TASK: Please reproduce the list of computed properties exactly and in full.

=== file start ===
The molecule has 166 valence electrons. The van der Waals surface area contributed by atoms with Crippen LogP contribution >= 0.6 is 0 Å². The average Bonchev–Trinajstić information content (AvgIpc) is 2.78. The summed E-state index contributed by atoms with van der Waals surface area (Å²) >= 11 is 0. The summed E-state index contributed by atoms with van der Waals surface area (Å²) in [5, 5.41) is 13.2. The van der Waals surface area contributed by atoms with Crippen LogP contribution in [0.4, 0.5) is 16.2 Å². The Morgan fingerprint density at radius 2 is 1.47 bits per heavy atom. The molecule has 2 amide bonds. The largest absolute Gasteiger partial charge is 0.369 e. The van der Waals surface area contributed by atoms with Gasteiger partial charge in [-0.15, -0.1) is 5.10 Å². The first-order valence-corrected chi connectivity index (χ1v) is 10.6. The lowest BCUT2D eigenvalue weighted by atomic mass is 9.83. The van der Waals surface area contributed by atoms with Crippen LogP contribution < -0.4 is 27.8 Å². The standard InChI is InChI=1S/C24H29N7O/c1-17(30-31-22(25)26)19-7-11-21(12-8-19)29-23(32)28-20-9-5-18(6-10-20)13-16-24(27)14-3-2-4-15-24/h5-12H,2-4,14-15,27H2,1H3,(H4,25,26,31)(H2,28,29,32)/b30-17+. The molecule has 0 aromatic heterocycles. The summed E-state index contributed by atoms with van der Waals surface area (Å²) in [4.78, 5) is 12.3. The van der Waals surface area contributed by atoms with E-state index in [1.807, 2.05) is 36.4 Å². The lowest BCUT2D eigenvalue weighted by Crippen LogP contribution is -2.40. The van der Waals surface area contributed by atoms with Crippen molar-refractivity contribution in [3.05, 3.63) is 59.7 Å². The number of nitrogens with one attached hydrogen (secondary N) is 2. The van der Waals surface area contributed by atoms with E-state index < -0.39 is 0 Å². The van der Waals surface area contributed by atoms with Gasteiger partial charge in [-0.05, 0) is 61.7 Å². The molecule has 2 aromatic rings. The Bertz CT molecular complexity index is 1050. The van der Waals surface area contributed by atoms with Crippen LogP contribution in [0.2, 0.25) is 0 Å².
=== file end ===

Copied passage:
The molecule has 166 valence electrons. The van der Waals surface area contributed by atoms with Crippen LogP contribution >= 0.6 is 0 Å². The average Bonchev–Trinajstić information content (AvgIpc) is 2.78. The summed E-state index contributed by atoms with van der Waals surface area (Å²) >= 11 is 0. The summed E-state index contributed by atoms with van der Waals surface area (Å²) in [5, 5.41) is 13.2. The van der Waals surface area contributed by atoms with Crippen LogP contribution in [0.4, 0.5) is 16.2 Å². The Morgan fingerprint density at radius 2 is 1.47 bits per heavy atom. The molecule has 2 amide bonds. The largest absolute Gasteiger partial charge is 0.369 e. The van der Waals surface area contributed by atoms with Gasteiger partial charge in [-0.15, -0.1) is 5.10 Å². The first-order valence-corrected chi connectivity index (χ1v) is 10.6. The lowest BCUT2D eigenvalue weighted by atomic mass is 9.83. The van der Waals surface area contributed by atoms with Crippen LogP contribution < -0.4 is 27.8 Å². The standard InChI is InChI=1S/C24H29N7O/c1-17(30-31-22(25)26)19-7-11-21(12-8-19)29-23(32)28-20-9-5-18(6-10-20)13-16-24(27)14-3-2-4-15-24/h5-12H,2-4,14-15,27H2,1H3,(H4,25,26,31)(H2,28,29,32)/b30-17+. The molecule has 0 aromatic heterocycles. The summed E-state index contributed by atoms with van der Waals surface area (Å²) in [4.78, 5) is 12.3. The van der Waals surface area contributed by atoms with E-state index in [1.807, 2.05) is 36.4 Å². The lowest BCUT2D eigenvalue weighted by Crippen LogP contribution is -2.40. The van der Waals surface area contributed by atoms with Crippen molar-refractivity contribution in [3.05, 3.63) is 59.7 Å². The number of nitrogens with one attached hydrogen (secondary N) is 2. The van der Waals surface area contributed by atoms with E-state index < -0.39 is 0 Å². The van der Waals surface area contributed by atoms with Gasteiger partial charge in [-0.05, 0) is 61.7 Å². The molecule has 2 aromatic rings. The Bertz CT molecular complexity index is 1050. The van der Waals surface area contributed by atoms with Crippen LogP contribution in [0.2, 0.25) is 0 Å².